Tue, May 26 at 7:30 p.m. | 90 minutes on May 19, 26, & June 2, 9, 16, 23
| $150 for all 6 sessions.
Courses: Participants will be able to engage on their own time with the pre-recorded lectures and curated materials (readings, podcast links, interviews, and film). These will be used as the fuel for the live Zoom discussions with the professor.
This six-part series offers a highly accessible primer to some of the most popular and controversial issues in US constitutional law. Topics include free speech law, gun control, the rights of the accused, reproductive rights, the right to privacy, and whether or not corporations are people. Just like in law school participants will explore these subjects by studying the great cases of US legal history – those key trials, arguments, and decisions that have shaped our modern-day rights. All attendees will learn to speak intelligently about the facts, nuances, and competing viewpoints that surround these crucial legal debates. Issues which, unfortunately, are becoming increasingly distorted by the hyper-partisanship of our times.
Our legal system is not infallible. The law has protected the institution of slavery. It has inhibited equal rights. It has perpetuated ignorance, intolerance, and wrongful imprisonment. Justice, despite the popular cliché, is far from blind.
But the law has also been a powerful ally to the forces of liberty and equality. It cast off the shackles of the slave. It helped pave the way for equal rights. It has protected vulnerable citizens from ignorance, intolerance, and wrongful imprisonment. Most importantly, it keeps us safe from physical harm.
This series offers a practical and accessible primer to the basics (and many contradictions) of US constitutional law.
Week One – Free Speech Law
The First Amendment protects speech, but not all speech. We’ll explore what constitutional law has to say about subversive speech (like advocating the overthrow of the government), slander and libel (laws against lying), symbolic speech (flag burning or kneeling during the national anthem), and cancel culture (being fired because of a Tweet).
Week Two – The Second Amendment
So a guy in Texas can bring an assault rifle to a playground but I can’t carry a knife on the E train? The Constitution says our “right to keep and bear arms” can’t be infringed upon but grenade launchers are still illegal everywhere, right? Where are the lines drawn? Have those lines changed over time? Isn’t there something in there about being in a militia?
Week Three – The Rights of the Accused
You have the right to remain silent. When the cuffs are on, you have a lot of other rights too. The rights afforded to those accused of crimes reveals a lot about our civilization. The rights presently enjoyed by American defendants were the product of legal battles fought over decades, are deeply rooted in the struggle over civil rights, and continue to be fiercely debated in the face of mass incarceration.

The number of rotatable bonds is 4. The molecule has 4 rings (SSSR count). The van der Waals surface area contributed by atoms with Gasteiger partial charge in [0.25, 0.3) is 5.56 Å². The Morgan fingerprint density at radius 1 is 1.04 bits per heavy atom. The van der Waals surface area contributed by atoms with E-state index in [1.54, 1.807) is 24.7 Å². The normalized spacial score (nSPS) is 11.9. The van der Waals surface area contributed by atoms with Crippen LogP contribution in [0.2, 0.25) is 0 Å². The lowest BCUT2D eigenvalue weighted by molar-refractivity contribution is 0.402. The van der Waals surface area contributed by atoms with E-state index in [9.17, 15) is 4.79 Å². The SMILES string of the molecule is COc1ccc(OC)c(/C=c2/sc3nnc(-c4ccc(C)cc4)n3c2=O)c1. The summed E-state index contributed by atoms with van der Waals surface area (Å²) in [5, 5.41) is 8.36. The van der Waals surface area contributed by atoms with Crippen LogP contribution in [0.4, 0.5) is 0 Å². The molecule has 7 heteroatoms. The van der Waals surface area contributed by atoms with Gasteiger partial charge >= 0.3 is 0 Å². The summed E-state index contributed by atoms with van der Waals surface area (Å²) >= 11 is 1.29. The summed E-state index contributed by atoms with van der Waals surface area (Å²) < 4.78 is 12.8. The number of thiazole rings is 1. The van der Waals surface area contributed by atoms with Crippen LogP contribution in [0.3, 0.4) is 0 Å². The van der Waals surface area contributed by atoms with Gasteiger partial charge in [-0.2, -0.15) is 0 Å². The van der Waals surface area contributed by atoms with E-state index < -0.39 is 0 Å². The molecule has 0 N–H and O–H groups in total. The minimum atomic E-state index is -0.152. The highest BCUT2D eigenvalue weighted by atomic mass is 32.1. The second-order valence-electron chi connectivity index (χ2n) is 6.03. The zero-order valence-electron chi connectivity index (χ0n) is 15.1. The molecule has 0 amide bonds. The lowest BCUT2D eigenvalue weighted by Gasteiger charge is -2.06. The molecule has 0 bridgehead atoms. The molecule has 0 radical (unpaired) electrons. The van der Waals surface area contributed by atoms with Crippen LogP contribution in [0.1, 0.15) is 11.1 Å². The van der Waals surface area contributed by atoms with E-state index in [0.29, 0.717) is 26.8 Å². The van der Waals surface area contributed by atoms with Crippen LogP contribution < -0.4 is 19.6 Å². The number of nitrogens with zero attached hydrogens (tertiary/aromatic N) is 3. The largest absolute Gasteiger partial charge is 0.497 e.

Week Four – Regulating Business in a Capitalist Society
Despite what you might have heard, the United States is not a free-market economy. Minimum wage laws, maximum hours laws, workers compensation, medical leave, wrongful termination lawsuits, sexual harassment protections, “hostile work environment” liability -- all of these things force American businesses to play by a set of hard won rules established over generations by workers and activists and their allies. We’ll also talk about whether or not corporations are people now.
Week Five – Reproductive Rights and Morality Law
An exploration reproductive rights in America beyond just Roe v. Wade. Topics will include the origins of Planned Parenthood, the abortion debates of the twentieth century, the early birth-control movement, and the role of the Supreme Court on this issue. Front-and-center will be a retelling of the three most important reproductive rights cases, including Roe, to gain a better grasp of exactly how reproductive rights are positioned and protected in our laws and the current landscape of the reproductive rights debate.
Week Six – The Right to Privacy
Police totally need a warrant before they can search your house, but what if they hear screaming coming from inside? What if they lie about hearing screams just so they don’t have to get one? Are the rules different if they think you’re a terrorist? Is a warrant necessary before searching your emails or your phone or your browser history? What about when I get pulled over – do I have to get out of my car… open my trunk… my glove box? How was stop-and-frisk even a thing?
Lawrence Cappello is a Professor of Constitutional History at the University of Alabama and the author of None of Your Damn Business: Privacy in the United States from the Gilded Age to the Digital Age. His essays have appeared in The Wall Street Journal, The Atlantic, and The Nation. He was recently profiled by The Economist.
Zoom link will be sent upon signup.
$150 for all 6 sessions.